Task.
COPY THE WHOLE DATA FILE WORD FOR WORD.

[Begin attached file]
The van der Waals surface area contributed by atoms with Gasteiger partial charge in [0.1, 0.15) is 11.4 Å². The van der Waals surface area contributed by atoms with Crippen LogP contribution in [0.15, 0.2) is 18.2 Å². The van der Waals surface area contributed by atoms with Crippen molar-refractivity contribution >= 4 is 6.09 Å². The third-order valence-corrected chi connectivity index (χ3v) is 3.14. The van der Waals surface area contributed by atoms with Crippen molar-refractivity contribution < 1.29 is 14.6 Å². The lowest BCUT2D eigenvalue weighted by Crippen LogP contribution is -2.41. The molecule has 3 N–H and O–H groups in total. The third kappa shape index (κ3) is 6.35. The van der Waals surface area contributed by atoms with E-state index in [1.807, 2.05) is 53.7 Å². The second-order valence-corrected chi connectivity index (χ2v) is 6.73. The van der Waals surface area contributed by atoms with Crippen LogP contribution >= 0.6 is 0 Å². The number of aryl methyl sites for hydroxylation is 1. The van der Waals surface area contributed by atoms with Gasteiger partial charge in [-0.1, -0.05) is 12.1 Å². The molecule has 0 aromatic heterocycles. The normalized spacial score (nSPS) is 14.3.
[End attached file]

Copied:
The van der Waals surface area contributed by atoms with Gasteiger partial charge in [0.1, 0.15) is 11.4 Å². The van der Waals surface area contributed by atoms with Crippen LogP contribution in [0.15, 0.2) is 18.2 Å². The van der Waals surface area contributed by atoms with Crippen molar-refractivity contribution >= 4 is 6.09 Å². The third-order valence-corrected chi connectivity index (χ3v) is 3.14. The van der Waals surface area contributed by atoms with Crippen molar-refractivity contribution < 1.29 is 14.6 Å². The lowest BCUT2D eigenvalue weighted by Crippen LogP contribution is -2.41. The molecule has 3 N–H and O–H groups in total. The third kappa shape index (κ3) is 6.35. The van der Waals surface area contributed by atoms with E-state index in [1.807, 2.05) is 53.7 Å². The second-order valence-corrected chi connectivity index (χ2v) is 6.73. The van der Waals surface area contributed by atoms with Crippen LogP contribution >= 0.6 is 0 Å². The number of aryl methyl sites for hydroxylation is 1. The van der Waals surface area contributed by atoms with Gasteiger partial charge in [-0.1, -0.05) is 12.1 Å². The molecule has 0 aromatic heterocycles. The normalized spacial score (nSPS) is 14.3.